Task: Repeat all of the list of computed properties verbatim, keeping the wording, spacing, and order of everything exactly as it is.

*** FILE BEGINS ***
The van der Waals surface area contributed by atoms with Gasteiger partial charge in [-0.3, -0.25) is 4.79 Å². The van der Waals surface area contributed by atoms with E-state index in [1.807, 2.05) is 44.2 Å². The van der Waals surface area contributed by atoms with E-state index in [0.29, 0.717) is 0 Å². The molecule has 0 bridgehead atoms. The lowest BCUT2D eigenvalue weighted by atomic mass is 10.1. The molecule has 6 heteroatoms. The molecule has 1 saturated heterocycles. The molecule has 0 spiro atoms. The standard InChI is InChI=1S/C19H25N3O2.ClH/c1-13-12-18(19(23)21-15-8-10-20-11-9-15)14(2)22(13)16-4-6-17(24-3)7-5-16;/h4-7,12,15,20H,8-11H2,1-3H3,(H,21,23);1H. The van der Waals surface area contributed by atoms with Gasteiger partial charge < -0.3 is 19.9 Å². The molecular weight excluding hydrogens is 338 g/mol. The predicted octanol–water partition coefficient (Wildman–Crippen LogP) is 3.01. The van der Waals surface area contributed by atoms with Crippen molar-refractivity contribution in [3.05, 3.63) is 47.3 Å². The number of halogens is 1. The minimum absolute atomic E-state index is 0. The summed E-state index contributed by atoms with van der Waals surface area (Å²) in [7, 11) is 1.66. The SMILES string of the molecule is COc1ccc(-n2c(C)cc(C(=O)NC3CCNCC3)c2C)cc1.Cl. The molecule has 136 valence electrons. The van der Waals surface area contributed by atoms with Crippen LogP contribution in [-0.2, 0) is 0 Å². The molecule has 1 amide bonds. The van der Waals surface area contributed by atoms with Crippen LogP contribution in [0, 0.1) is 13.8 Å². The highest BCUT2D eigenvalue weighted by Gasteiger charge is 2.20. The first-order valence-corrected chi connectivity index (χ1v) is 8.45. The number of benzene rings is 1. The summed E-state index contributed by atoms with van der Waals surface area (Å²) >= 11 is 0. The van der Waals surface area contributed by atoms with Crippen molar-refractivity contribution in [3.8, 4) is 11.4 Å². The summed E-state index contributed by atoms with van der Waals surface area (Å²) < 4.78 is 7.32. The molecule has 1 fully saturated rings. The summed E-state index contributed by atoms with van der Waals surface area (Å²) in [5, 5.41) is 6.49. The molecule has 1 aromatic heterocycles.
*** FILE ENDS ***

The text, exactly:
The van der Waals surface area contributed by atoms with Gasteiger partial charge in [-0.3, -0.25) is 4.79 Å². The van der Waals surface area contributed by atoms with E-state index in [1.807, 2.05) is 44.2 Å². The van der Waals surface area contributed by atoms with E-state index in [0.29, 0.717) is 0 Å². The molecule has 0 bridgehead atoms. The lowest BCUT2D eigenvalue weighted by atomic mass is 10.1. The molecule has 6 heteroatoms. The molecule has 1 saturated heterocycles. The molecule has 0 spiro atoms. The standard InChI is InChI=1S/C19H25N3O2.ClH/c1-13-12-18(19(23)21-15-8-10-20-11-9-15)14(2)22(13)16-4-6-17(24-3)7-5-16;/h4-7,12,15,20H,8-11H2,1-3H3,(H,21,23);1H. The van der Waals surface area contributed by atoms with Gasteiger partial charge < -0.3 is 19.9 Å². The molecular weight excluding hydrogens is 338 g/mol. The predicted octanol–water partition coefficient (Wildman–Crippen LogP) is 3.01. The van der Waals surface area contributed by atoms with Crippen molar-refractivity contribution in [3.05, 3.63) is 47.3 Å². The number of halogens is 1. The minimum absolute atomic E-state index is 0. The summed E-state index contributed by atoms with van der Waals surface area (Å²) in [7, 11) is 1.66. The SMILES string of the molecule is COc1ccc(-n2c(C)cc(C(=O)NC3CCNCC3)c2C)cc1.Cl. The molecule has 136 valence electrons. The van der Waals surface area contributed by atoms with Crippen LogP contribution in [-0.2, 0) is 0 Å². The molecule has 1 amide bonds. The van der Waals surface area contributed by atoms with Crippen LogP contribution in [0, 0.1) is 13.8 Å². The highest BCUT2D eigenvalue weighted by Gasteiger charge is 2.20. The first-order valence-corrected chi connectivity index (χ1v) is 8.45. The number of benzene rings is 1. The summed E-state index contributed by atoms with van der Waals surface area (Å²) >= 11 is 0. The van der Waals surface area contributed by atoms with Crippen molar-refractivity contribution in [3.8, 4) is 11.4 Å². The summed E-state index contributed by atoms with van der Waals surface area (Å²) < 4.78 is 7.32. The molecule has 1 fully saturated rings. The summed E-state index contributed by atoms with van der Waals surface area (Å²) in [5, 5.41) is 6.49. The molecule has 1 aromatic heterocycles.